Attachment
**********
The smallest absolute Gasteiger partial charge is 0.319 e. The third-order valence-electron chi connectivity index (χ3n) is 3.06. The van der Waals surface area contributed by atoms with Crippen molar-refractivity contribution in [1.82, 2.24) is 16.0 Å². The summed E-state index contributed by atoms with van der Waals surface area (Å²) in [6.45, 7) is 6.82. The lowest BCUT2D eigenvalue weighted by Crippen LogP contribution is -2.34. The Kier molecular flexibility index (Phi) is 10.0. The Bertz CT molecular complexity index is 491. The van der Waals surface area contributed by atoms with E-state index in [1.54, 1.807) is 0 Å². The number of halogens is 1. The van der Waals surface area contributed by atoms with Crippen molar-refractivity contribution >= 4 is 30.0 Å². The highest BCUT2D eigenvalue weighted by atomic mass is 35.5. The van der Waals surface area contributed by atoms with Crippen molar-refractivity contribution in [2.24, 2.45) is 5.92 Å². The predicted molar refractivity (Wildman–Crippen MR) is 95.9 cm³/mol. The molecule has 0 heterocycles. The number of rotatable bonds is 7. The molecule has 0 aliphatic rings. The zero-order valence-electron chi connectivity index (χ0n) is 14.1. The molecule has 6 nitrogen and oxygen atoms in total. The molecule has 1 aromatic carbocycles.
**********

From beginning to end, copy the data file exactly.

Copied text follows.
The smallest absolute Gasteiger partial charge is 0.319 e. The third-order valence-electron chi connectivity index (χ3n) is 3.06. The van der Waals surface area contributed by atoms with Crippen molar-refractivity contribution in [1.82, 2.24) is 16.0 Å². The summed E-state index contributed by atoms with van der Waals surface area (Å²) in [6.45, 7) is 6.82. The lowest BCUT2D eigenvalue weighted by Crippen LogP contribution is -2.34. The Kier molecular flexibility index (Phi) is 10.0. The Bertz CT molecular complexity index is 491. The van der Waals surface area contributed by atoms with E-state index in [1.54, 1.807) is 0 Å². The number of halogens is 1. The van der Waals surface area contributed by atoms with Crippen molar-refractivity contribution >= 4 is 30.0 Å². The highest BCUT2D eigenvalue weighted by atomic mass is 35.5. The van der Waals surface area contributed by atoms with Crippen molar-refractivity contribution in [2.24, 2.45) is 5.92 Å². The predicted molar refractivity (Wildman–Crippen MR) is 95.9 cm³/mol. The molecule has 0 heterocycles. The number of rotatable bonds is 7. The molecule has 0 aliphatic rings. The zero-order valence-electron chi connectivity index (χ0n) is 14.1. The molecule has 6 nitrogen and oxygen atoms in total. The molecule has 1 aromatic carbocycles.